Let's copy the span a couple more times then save and see what happens. The spans have stayed in a line relative to each other, with the space in-between essentially equaling the size of a space character.

Like our block elements, we can apply padding and margin, so let's try that by adding the following to our span rule:

/* Inline Elements */
span {
  outline: 1px solid green;
  padding: 5px;
  margin: 10px;
}

Then save and let's review the outcome.

spans with padding and margin

Using inspector, we can highlight each span and see how the margin and padding have been applied. But something seems off about the top and bottom margin - it seems they don't exist?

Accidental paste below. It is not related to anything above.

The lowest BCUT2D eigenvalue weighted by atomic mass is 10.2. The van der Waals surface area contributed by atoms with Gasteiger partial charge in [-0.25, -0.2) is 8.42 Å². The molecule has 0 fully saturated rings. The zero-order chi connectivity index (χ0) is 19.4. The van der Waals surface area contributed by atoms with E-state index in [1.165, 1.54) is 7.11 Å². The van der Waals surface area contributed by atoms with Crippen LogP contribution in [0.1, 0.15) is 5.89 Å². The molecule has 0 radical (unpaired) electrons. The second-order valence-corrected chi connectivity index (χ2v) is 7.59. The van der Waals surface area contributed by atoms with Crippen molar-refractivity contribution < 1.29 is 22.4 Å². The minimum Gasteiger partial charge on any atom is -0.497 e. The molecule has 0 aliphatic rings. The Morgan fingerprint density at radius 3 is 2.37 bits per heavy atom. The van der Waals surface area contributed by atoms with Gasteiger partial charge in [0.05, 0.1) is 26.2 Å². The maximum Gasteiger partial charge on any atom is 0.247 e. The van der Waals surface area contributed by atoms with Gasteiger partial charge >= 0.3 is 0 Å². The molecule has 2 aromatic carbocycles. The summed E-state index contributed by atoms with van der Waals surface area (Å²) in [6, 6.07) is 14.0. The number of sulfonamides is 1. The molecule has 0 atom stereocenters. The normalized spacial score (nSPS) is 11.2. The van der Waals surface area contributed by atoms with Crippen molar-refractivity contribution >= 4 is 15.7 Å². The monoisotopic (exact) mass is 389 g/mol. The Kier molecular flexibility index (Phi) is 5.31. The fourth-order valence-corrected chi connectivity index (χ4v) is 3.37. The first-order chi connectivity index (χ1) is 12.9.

This is a quirk of inline elements, which is that vertical margins are not applied due to the algorithm that creates the virtual "line" for inline elements to live within. We'll look at how to change this behavior in future lessons.

Additional inline elements that were introduced in the HTML lessons include text formatting tags such as <strong> and <em> as well as the <a> tag for links, so let's add those:

<strong>strong</strong>
<em>em</em>
<a href="#">link</a>

Save, and as you may have guessed, these have continued along the same line as our existing span tags.

inline elements display

As we proceed with our CSS lessons, we will continue to learn about the box model and additional display properties that enable layout within CSS.

Next up in Episode 10: Essential CSS Properties and the Class Selector

Discussion

pic
Editor guide